Download Cyclotomic Fields by Dr. Serge Lang (auth.) PDF

By Dr. Serge Lang (auth.)

Kummer's paintings on cyclotomic fields prepared the ground for the improvement of algebraic quantity idea normally by means of Dedekind, Weber, Hensel, Hilbert, Takagi, Artin and others. notwithstanding, the good fortune of this basic concept has tended to vague specific proof proved by means of Kummer approximately cyclotomic fields which lie deeper than the overall idea. For a protracted interval within the twentieth century this point of Kummer's paintings turns out to were mostly forgotten, apart from a number of papers, between that are these through Pollaczek [Po], Artin-Hasse [A-H] and Vandiver [Va]. within the mid 1950's, the speculation of cyclotomic fields used to be taken up back via Iwasawa and Leopoldt. Iwasawa considered cyclotomic fields as being analogues for quantity fields of the consistent box extensions of algebraic geometry, and wrote an excellent series of papers investigating towers of cyclotomic fields, and extra ordinarily, Galois extensions of quantity fields whose Galois workforce is isomorphic to the additive crew of p-adic integers. Leopoldt focused on a hard and fast cyclotomic box, and proven quite a few p-adic analogues of the classical advanced analytic category quantity formulation. particularly, this led him to introduce, with Kubota, p-adic analogues of the complicated L-functions hooked up to cyclotomic extensions of the rationals. eventually, within the past due 1960's, Iwasawa [Iw 1 I] . made the elemental discovery that there has been a detailed connection among his paintings on towers of cyclotomic fields and those p-adic L-functions of Leopoldt-Kubota.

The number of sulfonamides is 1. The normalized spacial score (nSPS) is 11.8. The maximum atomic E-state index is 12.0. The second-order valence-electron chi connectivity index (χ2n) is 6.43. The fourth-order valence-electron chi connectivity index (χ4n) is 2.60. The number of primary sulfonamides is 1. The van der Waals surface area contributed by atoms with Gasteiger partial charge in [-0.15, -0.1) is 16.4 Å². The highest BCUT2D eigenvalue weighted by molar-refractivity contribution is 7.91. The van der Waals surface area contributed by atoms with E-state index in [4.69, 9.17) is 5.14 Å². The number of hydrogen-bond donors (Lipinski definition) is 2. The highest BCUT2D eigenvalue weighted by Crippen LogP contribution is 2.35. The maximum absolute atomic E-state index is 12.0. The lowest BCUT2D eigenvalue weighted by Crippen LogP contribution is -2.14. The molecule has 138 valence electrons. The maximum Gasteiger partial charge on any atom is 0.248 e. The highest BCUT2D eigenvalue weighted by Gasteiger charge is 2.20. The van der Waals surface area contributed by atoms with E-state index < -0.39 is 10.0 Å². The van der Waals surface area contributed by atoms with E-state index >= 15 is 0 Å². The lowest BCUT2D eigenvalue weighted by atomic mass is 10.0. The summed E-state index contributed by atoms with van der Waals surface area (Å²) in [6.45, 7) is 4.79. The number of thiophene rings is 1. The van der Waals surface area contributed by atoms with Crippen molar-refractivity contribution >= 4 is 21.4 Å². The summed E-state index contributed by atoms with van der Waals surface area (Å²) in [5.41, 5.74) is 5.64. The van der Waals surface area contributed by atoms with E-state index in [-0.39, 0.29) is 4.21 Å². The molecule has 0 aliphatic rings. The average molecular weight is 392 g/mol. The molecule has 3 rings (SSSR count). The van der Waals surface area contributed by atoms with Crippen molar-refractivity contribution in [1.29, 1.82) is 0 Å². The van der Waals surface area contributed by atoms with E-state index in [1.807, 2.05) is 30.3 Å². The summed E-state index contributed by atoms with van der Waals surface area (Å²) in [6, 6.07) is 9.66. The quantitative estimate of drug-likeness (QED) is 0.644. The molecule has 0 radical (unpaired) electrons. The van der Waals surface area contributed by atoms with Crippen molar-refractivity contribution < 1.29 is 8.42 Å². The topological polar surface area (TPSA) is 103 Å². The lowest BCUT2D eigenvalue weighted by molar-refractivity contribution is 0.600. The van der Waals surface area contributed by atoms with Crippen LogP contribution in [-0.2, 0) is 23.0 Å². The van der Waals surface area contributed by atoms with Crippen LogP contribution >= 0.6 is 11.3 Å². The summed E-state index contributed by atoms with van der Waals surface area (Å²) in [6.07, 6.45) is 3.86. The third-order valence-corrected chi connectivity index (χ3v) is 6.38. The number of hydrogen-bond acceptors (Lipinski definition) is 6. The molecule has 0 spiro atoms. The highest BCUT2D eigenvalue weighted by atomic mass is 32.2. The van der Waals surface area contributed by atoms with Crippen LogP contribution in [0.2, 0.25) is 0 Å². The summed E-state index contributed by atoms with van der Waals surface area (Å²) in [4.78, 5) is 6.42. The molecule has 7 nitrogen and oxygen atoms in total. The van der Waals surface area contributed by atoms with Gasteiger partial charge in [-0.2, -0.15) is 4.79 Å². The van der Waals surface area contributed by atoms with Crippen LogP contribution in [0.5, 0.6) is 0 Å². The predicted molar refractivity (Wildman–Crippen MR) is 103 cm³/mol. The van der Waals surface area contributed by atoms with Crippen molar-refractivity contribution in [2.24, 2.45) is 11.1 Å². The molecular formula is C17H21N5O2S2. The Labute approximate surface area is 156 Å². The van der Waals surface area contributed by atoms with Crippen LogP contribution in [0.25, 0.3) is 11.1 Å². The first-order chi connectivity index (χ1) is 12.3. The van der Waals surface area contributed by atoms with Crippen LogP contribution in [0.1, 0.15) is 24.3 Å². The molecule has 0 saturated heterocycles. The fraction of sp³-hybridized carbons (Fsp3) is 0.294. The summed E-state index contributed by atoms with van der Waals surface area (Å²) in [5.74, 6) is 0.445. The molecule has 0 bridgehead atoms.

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If I is an ideal of R, we let 1m = In Rm. card G= IGI. s(G) = (1. L aeG For any, E R we have ,s(G) = (deg ')s(G). If J is an ideal of R, we write d = deg J to mean that d is the smallest integer ;::: 0 which generates'the Z-ideal of elements deg , with, in J. 43 2. Stickelberger Ideals and Bernoulli Distributions Let B/c(X) be the kth Bernoulli polynomial. We let ()/c(N) = ()~(N) = N/C-l Ia~ B/c( <~) )a;l - N"-l Ia~ (B/c( <~») B/c(o»)a;l where B" = Bk(O) is the kth Bernoulli number. We have: deg () =1= 0 and deg ()' =1= 0, for k even.

N R) = w. Proof We define a homomorphism 1 T: R8-+- ZjZ w by mapping an element of the group algebra on its first coefficient mod Z. In other words, if we let TIX = a(I). Note that T(8) 1 1 == In - 2 (mod Z), and therefore that T is surjective. It now suffices to prove that its kernel is R8 n R. But we have whence for odd b prime to m, and IX T(UbIX8) E R, we get == bT(1X8) (mod Z). 29 2. () also lies in R, thereby proving the lemma. We now assume that m = pn is a prime power. / = R() () R is called the Stickelberger ideal We want to determine the index Define for any character Xon Z(m)*.

The sum over a, b, c is taken over elements in Z mod d. The term for which a = b = c = 0 yields a contribution of q2, that is the number of points on the line in F. Next, suppose that in the remaining sum, one of a, b, c is 0 but not all are o in ZjdZ. Say a = 0 but b # O. Then we may write the sum L u+v+w=o L certain 'U, W Xa(u)Xc(w) L all veF Xb(V), and the sum on the far right is O. This shows that all the terms in the sum 23 1. Character Sums with one, but not all, of a, b, c equal to 0 give a contribution O.

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